If you have watched the movie Glory, you saw a recreation of the assault on Fort Wagner, South Carolina, by the 54th Massachusetts Colored Infantry. But a real-life hero from that battle was Sgt. William Harvey Carney, who was awarded the Medal of Honor on May 23, 1900—37 years after the assault on Fort Wagner.
The Medal of Honor is the United States Government’s most prestigious decoration. Established through a Joint Resolution of Congress in July of 1862, the award is bestowed upon “a person, who, while a member of the armed services, distinguishes themselves conspicuously by gallantry and intrepidity at the risk of their life above and beyond the call of duty, while engaged in an action against an enemy of the United States.”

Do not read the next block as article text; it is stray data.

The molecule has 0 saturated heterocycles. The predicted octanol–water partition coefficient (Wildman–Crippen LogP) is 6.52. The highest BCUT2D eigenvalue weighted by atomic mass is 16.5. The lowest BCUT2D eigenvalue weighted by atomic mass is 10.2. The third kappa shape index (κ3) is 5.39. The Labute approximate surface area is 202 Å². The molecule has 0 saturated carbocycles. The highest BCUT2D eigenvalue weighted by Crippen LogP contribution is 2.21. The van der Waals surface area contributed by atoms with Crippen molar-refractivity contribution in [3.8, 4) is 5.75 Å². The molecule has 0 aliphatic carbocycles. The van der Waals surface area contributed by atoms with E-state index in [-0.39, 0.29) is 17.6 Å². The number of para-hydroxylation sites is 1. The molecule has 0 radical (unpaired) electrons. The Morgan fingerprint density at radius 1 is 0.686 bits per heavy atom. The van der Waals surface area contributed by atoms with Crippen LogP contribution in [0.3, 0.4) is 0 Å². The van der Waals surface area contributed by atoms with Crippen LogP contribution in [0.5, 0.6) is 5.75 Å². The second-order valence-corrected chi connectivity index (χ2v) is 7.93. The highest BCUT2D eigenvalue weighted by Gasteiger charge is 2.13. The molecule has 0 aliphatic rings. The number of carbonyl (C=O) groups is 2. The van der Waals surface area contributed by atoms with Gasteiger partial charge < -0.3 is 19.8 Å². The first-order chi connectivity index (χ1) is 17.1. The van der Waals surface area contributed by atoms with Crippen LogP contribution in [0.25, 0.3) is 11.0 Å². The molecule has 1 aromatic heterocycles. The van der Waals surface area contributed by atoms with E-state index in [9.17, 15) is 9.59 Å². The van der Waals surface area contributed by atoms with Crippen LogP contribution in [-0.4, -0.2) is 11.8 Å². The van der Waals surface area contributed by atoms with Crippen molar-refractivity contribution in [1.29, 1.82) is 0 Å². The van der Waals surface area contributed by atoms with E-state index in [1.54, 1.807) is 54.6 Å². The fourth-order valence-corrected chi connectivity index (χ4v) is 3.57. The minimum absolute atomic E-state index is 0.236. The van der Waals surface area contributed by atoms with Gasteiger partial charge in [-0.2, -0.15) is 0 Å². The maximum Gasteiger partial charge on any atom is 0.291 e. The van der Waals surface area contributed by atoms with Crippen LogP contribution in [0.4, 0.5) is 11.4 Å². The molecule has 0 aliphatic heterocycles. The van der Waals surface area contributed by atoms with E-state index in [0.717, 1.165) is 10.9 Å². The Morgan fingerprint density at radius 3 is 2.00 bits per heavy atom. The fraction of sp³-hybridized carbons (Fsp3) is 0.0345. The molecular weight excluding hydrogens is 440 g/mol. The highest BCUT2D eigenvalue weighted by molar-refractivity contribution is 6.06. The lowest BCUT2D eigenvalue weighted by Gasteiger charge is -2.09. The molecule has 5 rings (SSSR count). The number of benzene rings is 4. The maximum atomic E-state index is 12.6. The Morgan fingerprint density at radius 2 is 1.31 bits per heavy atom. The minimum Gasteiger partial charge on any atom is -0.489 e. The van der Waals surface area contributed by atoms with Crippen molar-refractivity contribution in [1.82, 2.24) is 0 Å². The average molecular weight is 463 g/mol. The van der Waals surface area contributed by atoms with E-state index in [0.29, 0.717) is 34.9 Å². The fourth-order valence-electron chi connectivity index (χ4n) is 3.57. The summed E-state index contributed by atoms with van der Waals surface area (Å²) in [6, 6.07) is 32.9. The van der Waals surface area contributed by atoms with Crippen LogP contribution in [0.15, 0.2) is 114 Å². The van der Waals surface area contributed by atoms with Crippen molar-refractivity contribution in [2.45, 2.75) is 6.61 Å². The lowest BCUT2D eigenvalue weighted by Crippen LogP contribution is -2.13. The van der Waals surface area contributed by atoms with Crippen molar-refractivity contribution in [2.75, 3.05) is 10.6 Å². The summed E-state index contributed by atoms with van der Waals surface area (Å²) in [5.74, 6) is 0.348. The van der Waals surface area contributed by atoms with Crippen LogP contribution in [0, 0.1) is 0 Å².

Carney’s actions were detailed in the above letter by Governor John Andrew of Massachusetts to Secretary of War Stanton, calling Carney a “brave man,” detailing his determination to keep the flag upright during the attack, and recommending a 30-day furlough so that he could visit his family in New Bedford, MA.
On July 18, 1863, Sergeant Carney led the 54th Massachusetts Colored Infantry to the rampart amid a barrage of gunfire and … [ Read all ]
Posted by Hilary on May 24, 2011, under - Civil War, Myth or History, Unusual documents.
Tags: 54th Massachusetts Colored Infantry, Fort Wagner, Glory, Medal of Honor, Sgt. William Harvey Carney